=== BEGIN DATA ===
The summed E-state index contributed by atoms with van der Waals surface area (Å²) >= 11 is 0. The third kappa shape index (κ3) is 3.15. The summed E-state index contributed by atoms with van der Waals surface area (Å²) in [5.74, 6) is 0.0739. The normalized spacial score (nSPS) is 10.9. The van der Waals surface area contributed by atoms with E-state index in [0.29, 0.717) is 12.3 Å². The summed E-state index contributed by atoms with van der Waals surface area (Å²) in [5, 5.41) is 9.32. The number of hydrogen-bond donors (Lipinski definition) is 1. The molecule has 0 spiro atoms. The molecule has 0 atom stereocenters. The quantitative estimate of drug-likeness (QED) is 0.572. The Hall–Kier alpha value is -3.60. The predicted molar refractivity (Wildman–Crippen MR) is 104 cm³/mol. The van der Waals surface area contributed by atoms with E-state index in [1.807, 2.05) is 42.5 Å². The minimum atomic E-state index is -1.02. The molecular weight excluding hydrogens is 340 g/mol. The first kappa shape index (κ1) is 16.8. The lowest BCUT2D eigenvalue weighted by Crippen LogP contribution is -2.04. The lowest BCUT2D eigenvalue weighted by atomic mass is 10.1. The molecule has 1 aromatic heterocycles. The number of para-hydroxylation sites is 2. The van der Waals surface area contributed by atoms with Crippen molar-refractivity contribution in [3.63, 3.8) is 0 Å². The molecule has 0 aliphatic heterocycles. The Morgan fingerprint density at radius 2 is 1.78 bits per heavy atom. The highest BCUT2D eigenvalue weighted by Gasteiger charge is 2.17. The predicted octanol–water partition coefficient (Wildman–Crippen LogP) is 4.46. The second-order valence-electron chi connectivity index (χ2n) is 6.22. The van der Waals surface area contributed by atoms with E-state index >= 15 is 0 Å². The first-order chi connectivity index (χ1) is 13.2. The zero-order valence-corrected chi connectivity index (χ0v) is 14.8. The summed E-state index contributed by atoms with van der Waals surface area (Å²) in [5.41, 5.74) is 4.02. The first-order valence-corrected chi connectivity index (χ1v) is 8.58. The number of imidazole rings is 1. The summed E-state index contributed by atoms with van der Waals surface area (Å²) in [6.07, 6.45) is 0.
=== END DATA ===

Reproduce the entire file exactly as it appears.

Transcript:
The summed E-state index contributed by atoms with van der Waals surface area (Å²) >= 11 is 0. The third kappa shape index (κ3) is 3.15. The summed E-state index contributed by atoms with van der Waals surface area (Å²) in [5.74, 6) is 0.0739. The normalized spacial score (nSPS) is 10.9. The van der Waals surface area contributed by atoms with E-state index in [0.29, 0.717) is 12.3 Å². The summed E-state index contributed by atoms with van der Waals surface area (Å²) in [5, 5.41) is 9.32. The number of hydrogen-bond donors (Lipinski definition) is 1. The molecule has 0 spiro atoms. The molecule has 0 atom stereocenters. The quantitative estimate of drug-likeness (QED) is 0.572. The Hall–Kier alpha value is -3.60. The predicted molar refractivity (Wildman–Crippen MR) is 104 cm³/mol. The van der Waals surface area contributed by atoms with E-state index in [1.807, 2.05) is 42.5 Å². The minimum atomic E-state index is -1.02. The molecular weight excluding hydrogens is 340 g/mol. The first kappa shape index (κ1) is 16.8. The lowest BCUT2D eigenvalue weighted by Crippen LogP contribution is -2.04. The lowest BCUT2D eigenvalue weighted by atomic mass is 10.1. The molecule has 1 aromatic heterocycles. The number of para-hydroxylation sites is 2. The van der Waals surface area contributed by atoms with Crippen molar-refractivity contribution in [3.63, 3.8) is 0 Å². The molecule has 0 aliphatic heterocycles. The Morgan fingerprint density at radius 2 is 1.78 bits per heavy atom. The highest BCUT2D eigenvalue weighted by Gasteiger charge is 2.17. The predicted octanol–water partition coefficient (Wildman–Crippen LogP) is 4.46. The second-order valence-electron chi connectivity index (χ2n) is 6.22. The van der Waals surface area contributed by atoms with E-state index >= 15 is 0 Å². The first-order chi connectivity index (χ1) is 13.2. The zero-order valence-corrected chi connectivity index (χ0v) is 14.8. The summed E-state index contributed by atoms with van der Waals surface area (Å²) in [5.41, 5.74) is 4.02. The first-order valence-corrected chi connectivity index (χ1v) is 8.58. The number of imidazole rings is 1. The summed E-state index contributed by atoms with van der Waals surface area (Å²) in [6.07, 6.45) is 0.